The policymakers had always been talking about guarantee international commodity prices for Pakistani farmers to increase production and income levels, but this time Pakistan had to import sugar, ghee, pulses and wheat and Pakistan became a net food importer.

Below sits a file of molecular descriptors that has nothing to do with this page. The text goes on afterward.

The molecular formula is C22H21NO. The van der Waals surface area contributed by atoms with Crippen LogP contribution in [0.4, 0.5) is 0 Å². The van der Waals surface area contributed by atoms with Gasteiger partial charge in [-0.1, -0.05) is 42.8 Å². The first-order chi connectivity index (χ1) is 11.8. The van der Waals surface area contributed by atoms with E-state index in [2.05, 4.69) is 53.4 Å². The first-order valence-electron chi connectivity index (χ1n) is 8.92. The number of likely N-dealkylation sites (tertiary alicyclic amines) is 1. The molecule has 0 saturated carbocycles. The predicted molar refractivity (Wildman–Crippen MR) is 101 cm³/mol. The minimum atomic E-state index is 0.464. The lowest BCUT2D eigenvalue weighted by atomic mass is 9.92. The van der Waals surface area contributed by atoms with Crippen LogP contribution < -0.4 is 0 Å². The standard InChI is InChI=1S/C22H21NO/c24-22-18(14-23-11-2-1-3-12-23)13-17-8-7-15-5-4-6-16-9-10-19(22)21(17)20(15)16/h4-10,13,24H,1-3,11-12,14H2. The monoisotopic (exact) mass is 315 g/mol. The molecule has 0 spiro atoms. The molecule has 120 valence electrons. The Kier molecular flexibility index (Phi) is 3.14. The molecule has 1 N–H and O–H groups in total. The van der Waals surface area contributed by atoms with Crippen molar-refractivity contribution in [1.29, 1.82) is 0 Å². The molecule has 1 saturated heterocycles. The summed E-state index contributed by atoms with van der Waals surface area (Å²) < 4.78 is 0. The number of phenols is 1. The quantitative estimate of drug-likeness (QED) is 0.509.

There were certain food crops like onions, potatoes and tomatoes in which Pakistan was suitable in its position as it also exported these besides local consumption, but were influenced by global prices and more importantly due to 400 percent profit margins by the middlemen. The government was also doing some process re-engineering based on of scientific studies to control middlemen’s interest. The past government took no interest in agriculture sector for about twenty years that destroyed the farmers and Pakistan became a food importer. The increase in income levels would have nice effect while the government introduced Kamyab Pakistan Programme within this year to support four to six million households.The average wheat flour price has shot up by 20percent in the last one year in spite of government subsidy. Further the prices of other kitchen essentials consumed by low-income families have risen by above 13percent in one year. Under the Ehsaas programme is commendable but it offers only a temporary ease. It needs to be followed up by relevant steps to remove poverty and encourage incomes through restructuring of the economy and job creation.